Milano School of Policy, Management, and Environment

Learning Equitably, Digitally, and Well

The Covid-19 pandemic has confronted the nation’s largest public school system with a staggering challenge – one that could also easily continue into the next school year:
With all school buildings closed indefinitely by this public health crisis, how successful have been efforts to guide the education of 1.1 million New York City students via remote learning – and how will the City preserve and enhance ongoing efforts to create a more racially and economically equitable school system?
A new report released today by the InsideSchools project of the Center for New York City Affairs at The New School, “Learning Equitably, Digitally, and Well,” examines how teachers, students, and parents have fared since schools switched exclusively to online learning in March.
The report draws on in-depth interviews with some 37 students, teachers, parents, researchers, and others, and includes recommendations to City education policymakers for improving online or blended (combination classroom and remote) instruction in the coming school year.
“We believe that there is still time to take the lessons learned from this spring and act on them,” the report’s authors conclude. “In the coming weeks and months, essential decisions will be made that will affect the trajectories of children and their families for generations. We mean that without hyperbole.”  Their key findings include:

  • The City Department of Education (DOE) must provide better instructional guidance and resources to teachers and families about remote and blended learning. Particular attention should be given to students with special learning needs and to those living in poverty, for whom the pandemic has meant increased economic and emotional stress.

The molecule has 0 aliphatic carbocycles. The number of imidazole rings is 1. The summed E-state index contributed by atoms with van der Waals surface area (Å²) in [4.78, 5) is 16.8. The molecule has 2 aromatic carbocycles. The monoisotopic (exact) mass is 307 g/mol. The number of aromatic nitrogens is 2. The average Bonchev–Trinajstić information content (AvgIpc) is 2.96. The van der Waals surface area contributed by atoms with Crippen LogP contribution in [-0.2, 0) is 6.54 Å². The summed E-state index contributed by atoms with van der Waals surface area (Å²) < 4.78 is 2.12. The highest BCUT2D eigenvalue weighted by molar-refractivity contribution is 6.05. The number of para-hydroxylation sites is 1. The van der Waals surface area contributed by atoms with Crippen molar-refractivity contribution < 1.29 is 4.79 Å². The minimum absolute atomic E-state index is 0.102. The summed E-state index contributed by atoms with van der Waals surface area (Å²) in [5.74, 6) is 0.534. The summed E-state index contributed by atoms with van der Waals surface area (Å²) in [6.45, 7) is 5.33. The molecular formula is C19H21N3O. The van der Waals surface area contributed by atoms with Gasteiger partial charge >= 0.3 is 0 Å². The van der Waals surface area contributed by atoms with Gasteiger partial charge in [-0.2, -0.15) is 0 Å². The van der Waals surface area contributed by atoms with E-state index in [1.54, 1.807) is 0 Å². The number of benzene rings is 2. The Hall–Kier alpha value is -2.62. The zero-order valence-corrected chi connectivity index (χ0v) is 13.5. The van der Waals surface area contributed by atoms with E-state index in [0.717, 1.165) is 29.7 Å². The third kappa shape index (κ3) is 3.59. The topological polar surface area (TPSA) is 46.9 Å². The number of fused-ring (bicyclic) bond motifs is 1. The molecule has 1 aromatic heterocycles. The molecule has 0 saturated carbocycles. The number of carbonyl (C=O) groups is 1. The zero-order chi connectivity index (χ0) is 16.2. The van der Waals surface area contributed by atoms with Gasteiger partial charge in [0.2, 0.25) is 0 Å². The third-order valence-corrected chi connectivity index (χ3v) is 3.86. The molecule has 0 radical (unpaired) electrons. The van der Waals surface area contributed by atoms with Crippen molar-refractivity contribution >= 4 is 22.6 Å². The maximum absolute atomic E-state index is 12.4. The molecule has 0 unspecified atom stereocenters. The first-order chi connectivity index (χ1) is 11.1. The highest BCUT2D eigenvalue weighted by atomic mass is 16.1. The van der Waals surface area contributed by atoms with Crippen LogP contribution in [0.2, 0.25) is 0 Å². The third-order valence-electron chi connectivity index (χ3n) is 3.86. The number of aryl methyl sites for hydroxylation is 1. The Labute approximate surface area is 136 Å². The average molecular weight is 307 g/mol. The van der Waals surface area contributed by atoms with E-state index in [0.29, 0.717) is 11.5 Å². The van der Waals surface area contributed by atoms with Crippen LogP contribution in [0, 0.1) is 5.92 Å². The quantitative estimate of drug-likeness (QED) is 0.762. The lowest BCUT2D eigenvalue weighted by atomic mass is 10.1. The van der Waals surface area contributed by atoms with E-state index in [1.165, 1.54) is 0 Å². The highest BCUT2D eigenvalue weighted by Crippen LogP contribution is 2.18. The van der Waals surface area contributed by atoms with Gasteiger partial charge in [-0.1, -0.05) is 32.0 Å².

• While meeting students’ social-emotional needs is always critical to academic success, this is especially true during a public health crisis. As many teachers reported, checking in with students personally – to ask about the health of family members and their own fears and stresses – was a precondition to easing into academic content.
  • To avoid the confusion that marred the transition to remote learning this spring, the DOE must engage families and the public more frequently and authentically through consistently employed communications channels.
  • Remote and blended learning can and should be fused with the DOE’s effort to implement “culturally responsive-sustaining education” (CR-SE), which was interrupted by the onset of the pandemic.  Instructional practices that best complement CR-SE should be the starting point for how remote learning technologies are used. 
  • Planning for the next school year should include reimagining such core aspects of education as how CR-SE and social-emotional learning inform curricula and how quality learning and teaching are measured. 

Download the Report Here

Tom Liam Lynch is director of education policy and editor in chief of InsideSchools at the Center for New York City Affairs
Nicole Mader is senior research fellow and a PhD candidate at the Milano School of Policy, Management, and Environment
Laura Zingmond is senior editor, InsideSchools
Lydie Raschka is writer and reporter, InsideSchools
Tanishia Lavette is research associate and a PhD candidate at the Milano School of Policy, Management, and Environment

Illustration: Chris Raschka

This post was first published on the Center for New York City Affairs blog.

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